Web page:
The penultimate event was a talk led by a panel of Women- who also had a part in planning this event, and of which I was invited to be a part of as well. This consisted of Me, Lara Dietrich, Allysin Partin, and Tina Cavitt, and each of us talked about an aspect of life that we overcame – or at least learned how to better manage. The subject that I was requested to speak about was…being different. I will admit, while I was humbled yet excited to be asked in the first place, the topic left me initially taken aback. After all, other than being a composer, how am I different enough to justify speaking about this?

My approach was to talk about how I, like everyone else, took my own path, and how due to my circumstances and personality which does not quite fit in with the norm of my chosen field (I’ve always been a paradoxical free spirited introvert, too humble for their own good at times), I had to find other ways to get to where I am today and learn to accept myself just the way I am. I tried to help my audience realize that everyone has things that make them unique which is a beautiful thing in and of itself, and that they should love themselves just the way they are, akin to what Mr. Rogers tried to teach in his lifetime. It must have worked because several of the young (high school aged) girls surprisingly opened up after this. This was the highlight of my day.

Lastly, we ended the day with a good ol’ session of brass choir experience and the Brass chix salute. Overall, it was a good year and I feel that a lot of good will be carried out beyond this day.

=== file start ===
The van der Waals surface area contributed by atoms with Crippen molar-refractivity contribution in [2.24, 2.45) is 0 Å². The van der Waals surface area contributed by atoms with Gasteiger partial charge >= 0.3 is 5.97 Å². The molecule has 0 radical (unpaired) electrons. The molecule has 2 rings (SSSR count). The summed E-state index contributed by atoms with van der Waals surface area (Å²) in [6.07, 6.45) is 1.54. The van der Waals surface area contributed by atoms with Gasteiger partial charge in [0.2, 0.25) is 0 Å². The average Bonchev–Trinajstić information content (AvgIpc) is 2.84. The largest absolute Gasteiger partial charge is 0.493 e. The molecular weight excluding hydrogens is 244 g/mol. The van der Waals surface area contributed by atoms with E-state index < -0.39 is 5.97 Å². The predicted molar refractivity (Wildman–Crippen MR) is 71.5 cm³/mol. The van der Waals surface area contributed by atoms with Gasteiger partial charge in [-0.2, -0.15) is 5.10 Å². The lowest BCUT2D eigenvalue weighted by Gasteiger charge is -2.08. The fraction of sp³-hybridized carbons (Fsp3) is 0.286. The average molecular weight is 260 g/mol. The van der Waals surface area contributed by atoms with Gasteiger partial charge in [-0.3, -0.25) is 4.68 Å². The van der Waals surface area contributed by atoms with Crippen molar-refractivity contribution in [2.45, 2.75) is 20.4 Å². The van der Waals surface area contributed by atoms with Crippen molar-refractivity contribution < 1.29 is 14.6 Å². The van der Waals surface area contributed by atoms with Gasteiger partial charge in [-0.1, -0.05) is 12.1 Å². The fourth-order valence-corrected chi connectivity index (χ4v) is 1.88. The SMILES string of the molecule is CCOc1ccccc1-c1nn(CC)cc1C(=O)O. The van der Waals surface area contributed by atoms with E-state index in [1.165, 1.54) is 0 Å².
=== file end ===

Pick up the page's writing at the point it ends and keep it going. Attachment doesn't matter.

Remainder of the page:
If you are a fellow brass Chick , I hope to see you next year where we meet at Schmitt Music in Brooklyn center to focus on……..Gear!

The art of Improvisation at Brass Chix 2019

Every year since 2014, Woman Brass players from the Minneapolis-St Paul Metro have been gathering at the end of January for this annual one day conference.

I have been attending this amazing shindig since 2016 (having moved here in March of 2015) and have had the opportunity to see it grow. This year was easily the best program that I’ve attended.

So, What is Brass Chix?

It is a once a year event where woman brass players of all abilities from High School age all the way to Seniors come together to learn from presentations by professionals in the field, and by talking to each other about issues ranging from performance on their particular instrument of choice, to the social aspects of being a woman in what traditionally has been a male dominated area.

Why do we, a group of Women from multiple generations who just happen to play brass instruments, gather for this event every year?

Sarah Schmalenberger puts it best when she says that what makes us unique is that “We as women, never have a straight path”. Because of how most of us are conditioned by society , we are more prone to sacrifice for others before our own needs and desires, and are expected to take a back seat instead of fighting for what we want, whether that be to stay home and take care of the family, or back down and compromise in order to keep peace when faced with conflict.

Men (in general) tend to plow through obstacles hard nosed while women, tend to go around these obstacles. It takes a bit longer for most of us to get where we are aiming to go as a result.

It helps to have this event to discuss these issues and remind ourselves that we handle things differently and are all very capable and powerful in our own ways. Empowerment builds confidence to work towards success. Also, there is just something very special and healing about getting together with others TO MAKE  MUSIC!